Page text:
All I saw after that was water. I didn’t stop to smell the roses. Bondi passed by. Bronte. Coogee. Wedding Cake. I gave them not so much as a glance. It wasn’t that I didn’t want to. I was so busy concentrating on trying to concentrate, only looking ahead and willing my brain to stay focused. I was keeping up with the group somewhat, and in moments of clarity trying to recall past hints from Mr Mercer. “Look at the wave ahead. As your bow starts to climb, power up for the one that follows”. I get the idea but lack the acceleration. “It’s all in the timing”. It was, sometimes. “As you feel it start to lift the stern, ignore the instinct to brace. Put in some quick, powerful strokes”. Yeah, that works! But suddenly I’m turning sideways and starting to brace. Only momentarily though. I was getting better at making a quick recovery and going again. “As you’re picking up speed, keep leaning forward”. Yeah right! Like the snow ski instructor tells me as I stare down the sheer barrel of ‘Funnel Web’! There are laws of nature you know! Yet when I can overcome my protective instincts, this proves effective and I start to feel like a downwind paddler.


Heading into Malabar with the sun getting low (Photo Rob Mercer)

Then it’s over before you know it. Nearing Malabar, I could feel I had put in an effort. I didn’t ‘hit a wall’ like I did on my previous downwinder, but was glad I didn’t have to summon the energy for Fisherman’s Bay. (We had originally planned to paddle further, to Botany Bay, but the late launch had altered our plans). I was feeling somewhat physically drained as we came around Boora Point, and with the rebound that’s always there, it wasn’t time to let my guard down. Then there’s still Long Bay! - Another example where laws of nature get distorted. I swear this bay is always twice-as-long when you paddle in compared to going out. Matt & Rob as usual switched on their hidden propulsion and burned away. That’s ok, I’m in recovery mode. Steady-state. Concentrate on forward stroke technique. Stop looking at how far the beach is away!


The conditions weren’t quite as big as forecast, to which I was disappointed only in hindsight. But it was a noteworthy downwinder. Everyone within the group was satisfied with both the challenge and the outcome. Two hours fifteen from launch to landing was deemed quite respectable. I’m chuffed and happily sharing in the bravado. Particularly now that I’m tucked safely into the narrow end of the bay.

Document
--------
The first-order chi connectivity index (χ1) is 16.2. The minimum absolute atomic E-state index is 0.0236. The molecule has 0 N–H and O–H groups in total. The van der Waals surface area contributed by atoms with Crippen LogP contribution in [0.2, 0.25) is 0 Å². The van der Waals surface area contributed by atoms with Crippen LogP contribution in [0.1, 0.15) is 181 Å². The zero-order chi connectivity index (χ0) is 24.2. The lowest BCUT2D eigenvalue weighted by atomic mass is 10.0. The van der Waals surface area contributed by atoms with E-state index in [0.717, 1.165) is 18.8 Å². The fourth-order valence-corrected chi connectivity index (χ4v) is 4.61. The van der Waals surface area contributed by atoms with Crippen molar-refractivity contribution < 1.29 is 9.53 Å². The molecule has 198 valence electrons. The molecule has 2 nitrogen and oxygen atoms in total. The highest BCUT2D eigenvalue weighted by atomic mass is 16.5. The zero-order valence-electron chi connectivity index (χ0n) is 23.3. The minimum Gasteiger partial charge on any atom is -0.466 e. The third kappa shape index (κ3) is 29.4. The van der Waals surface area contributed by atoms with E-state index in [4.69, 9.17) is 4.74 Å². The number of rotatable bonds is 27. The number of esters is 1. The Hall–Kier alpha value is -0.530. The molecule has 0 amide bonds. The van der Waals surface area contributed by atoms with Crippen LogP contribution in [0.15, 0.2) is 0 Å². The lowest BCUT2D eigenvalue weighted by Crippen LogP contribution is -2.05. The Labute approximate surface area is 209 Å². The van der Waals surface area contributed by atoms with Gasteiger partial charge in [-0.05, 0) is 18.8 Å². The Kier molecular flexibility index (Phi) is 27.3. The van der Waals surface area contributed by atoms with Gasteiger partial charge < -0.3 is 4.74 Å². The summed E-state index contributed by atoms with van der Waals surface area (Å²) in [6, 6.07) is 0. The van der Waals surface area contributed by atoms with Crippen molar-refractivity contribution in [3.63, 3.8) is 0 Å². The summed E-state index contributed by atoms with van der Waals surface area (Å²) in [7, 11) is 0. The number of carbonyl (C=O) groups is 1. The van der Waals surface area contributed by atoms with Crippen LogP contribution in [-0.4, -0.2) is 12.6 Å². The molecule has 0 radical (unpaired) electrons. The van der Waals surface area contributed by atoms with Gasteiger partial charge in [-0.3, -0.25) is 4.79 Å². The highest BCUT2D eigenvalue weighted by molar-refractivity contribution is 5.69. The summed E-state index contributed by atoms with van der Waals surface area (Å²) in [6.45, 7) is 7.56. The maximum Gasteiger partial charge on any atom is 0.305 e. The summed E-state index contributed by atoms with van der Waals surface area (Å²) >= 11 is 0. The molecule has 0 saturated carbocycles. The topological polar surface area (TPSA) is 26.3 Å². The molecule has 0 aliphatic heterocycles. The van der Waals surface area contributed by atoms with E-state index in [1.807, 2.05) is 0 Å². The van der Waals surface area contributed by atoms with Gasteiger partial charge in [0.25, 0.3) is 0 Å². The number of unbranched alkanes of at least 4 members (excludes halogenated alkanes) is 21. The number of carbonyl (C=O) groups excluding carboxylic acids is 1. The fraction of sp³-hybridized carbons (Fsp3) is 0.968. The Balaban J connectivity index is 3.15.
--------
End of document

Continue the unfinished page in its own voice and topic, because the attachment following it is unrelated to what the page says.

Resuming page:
Addendum:

A few weeks later the usual suspects did a downwinder along the same route. This time we were joined by Dirk Schneider and Jordan Lawrence, for conditions bigger than previously. Again, we had a nor’easter blowing and were paddling in a south-easterly direction. Jordan was paddling well, so I was surprised to see him upside-down in a region around 3km east of Dover Heights. As I called out and turned toward him, I witnessed the most spectacular cowboy rescue** you’d ever see. He flipped his boat and launched himself vertically out of the water with such propulsion that he landed in the cockpit in a seated position. Literally! Unfortunately, he didn’t have his paddle, and the water was messy. He was quickly over again. Undeterred, he performed the same manoeuvre with the same result – a spectacular launch and landing. Then another capsize. By then Dirk had reached him and rafted up. Jordan didn’t muck around following protocol. For a third time, he leapt out of the water dolphin-like, & landed perfectly in his seat. This time, with Dirk providing stability, the rescue was a success. I remember thinking to myself, that’s not the way you’re supposed to self-rescue, but it seems to work for him.


It turned out there was plenty of added motivation for his gravity-defying leaps out of the water. And a good reason for the capsize. A sizable shark had slammed its jaws into the side of his boat, right next to where he was sitting. He saw its head as it struck, so didn’t waste any time once he was in the water. The result was a rapid response re-entry! Luckily the shark didn’t return for a second bite. It probably got as big a shock as Jordan, and darted off with a bit of a headache (and toothache). With Dirk and then Matt rafting up, it was soon discovered that Jordan’s kayak was taking on water. Subsequent inspection showed that one of the bite marks had pierced the hull. Another contained a broken section of tooth. The intended victim was very calm during the recovery and for the rest of the paddle. He was able to laugh about it when we reached Malabar. And what now for JORdan? He will hereafter and forever be known by his new name – ‘Jaws’.

Bite marks & broken tooth in Jaws' hull (Photo Jaws)

Matt, Dirk inspect Jaws' hull (Pic Rob Mercer)

*Rob's down-winders are a one-way paddle that take place when conditions are favourable. This means when the winds are strong enough, generally over 20 knots, and the seas and swell are pushing above 2 to 3 metres. A 'car shuffle' allows the participants to gather at the up-wind launching spot, and paddle in one direction with the wind behind most of the way. It's the ultimate in sea kayaking and unbelievable fun. It's the equivalent of skiing moguls and black runs for a snow skier.


**A cowboy rescue, in kayaking terms, is when you crawl onto your boat and flip back into your seat. In conditions like we faced on this day, it's like a cowboy leaping onto a moving horse.